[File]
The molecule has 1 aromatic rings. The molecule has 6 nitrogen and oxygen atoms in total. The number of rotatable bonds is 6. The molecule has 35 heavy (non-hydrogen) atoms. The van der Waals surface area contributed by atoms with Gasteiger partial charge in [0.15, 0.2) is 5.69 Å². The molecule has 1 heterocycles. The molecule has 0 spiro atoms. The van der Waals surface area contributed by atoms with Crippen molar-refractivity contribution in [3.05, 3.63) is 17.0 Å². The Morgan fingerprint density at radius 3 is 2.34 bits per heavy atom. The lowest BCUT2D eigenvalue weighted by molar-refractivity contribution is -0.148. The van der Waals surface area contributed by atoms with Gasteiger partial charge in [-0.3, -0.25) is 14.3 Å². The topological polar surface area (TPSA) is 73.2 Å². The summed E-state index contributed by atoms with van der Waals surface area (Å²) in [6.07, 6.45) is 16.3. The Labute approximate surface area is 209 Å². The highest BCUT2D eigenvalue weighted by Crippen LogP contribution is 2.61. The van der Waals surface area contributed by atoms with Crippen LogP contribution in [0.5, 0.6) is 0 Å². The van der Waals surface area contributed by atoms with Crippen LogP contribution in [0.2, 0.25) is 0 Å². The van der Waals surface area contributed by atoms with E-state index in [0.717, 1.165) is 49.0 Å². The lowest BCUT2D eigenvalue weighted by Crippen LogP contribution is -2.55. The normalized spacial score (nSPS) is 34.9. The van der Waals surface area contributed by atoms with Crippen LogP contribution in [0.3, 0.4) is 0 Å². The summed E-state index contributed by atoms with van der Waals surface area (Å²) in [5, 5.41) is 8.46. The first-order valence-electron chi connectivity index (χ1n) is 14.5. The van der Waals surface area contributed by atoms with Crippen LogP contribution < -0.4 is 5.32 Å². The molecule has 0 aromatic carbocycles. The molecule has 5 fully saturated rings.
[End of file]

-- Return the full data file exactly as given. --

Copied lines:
The molecule has 1 aromatic rings. The molecule has 6 nitrogen and oxygen atoms in total. The number of rotatable bonds is 6. The molecule has 35 heavy (non-hydrogen) atoms. The van der Waals surface area contributed by atoms with Gasteiger partial charge in [0.15, 0.2) is 5.69 Å². The molecule has 1 heterocycles. The molecule has 0 spiro atoms. The van der Waals surface area contributed by atoms with Crippen molar-refractivity contribution in [3.05, 3.63) is 17.0 Å². The Morgan fingerprint density at radius 3 is 2.34 bits per heavy atom. The lowest BCUT2D eigenvalue weighted by molar-refractivity contribution is -0.148. The van der Waals surface area contributed by atoms with Gasteiger partial charge in [-0.3, -0.25) is 14.3 Å². The topological polar surface area (TPSA) is 73.2 Å². The summed E-state index contributed by atoms with van der Waals surface area (Å²) in [6.07, 6.45) is 16.3. The Labute approximate surface area is 209 Å². The highest BCUT2D eigenvalue weighted by Crippen LogP contribution is 2.61. The van der Waals surface area contributed by atoms with Crippen LogP contribution in [0.5, 0.6) is 0 Å². The van der Waals surface area contributed by atoms with Crippen LogP contribution in [0.2, 0.25) is 0 Å². The van der Waals surface area contributed by atoms with E-state index in [0.717, 1.165) is 49.0 Å². The lowest BCUT2D eigenvalue weighted by Crippen LogP contribution is -2.55. The normalized spacial score (nSPS) is 34.9. The van der Waals surface area contributed by atoms with Crippen LogP contribution in [0.3, 0.4) is 0 Å². The summed E-state index contributed by atoms with van der Waals surface area (Å²) in [5, 5.41) is 8.46. The first-order valence-electron chi connectivity index (χ1n) is 14.5. The van der Waals surface area contributed by atoms with Crippen LogP contribution < -0.4 is 5.32 Å². The molecule has 0 aromatic carbocycles. The molecule has 5 fully saturated rings.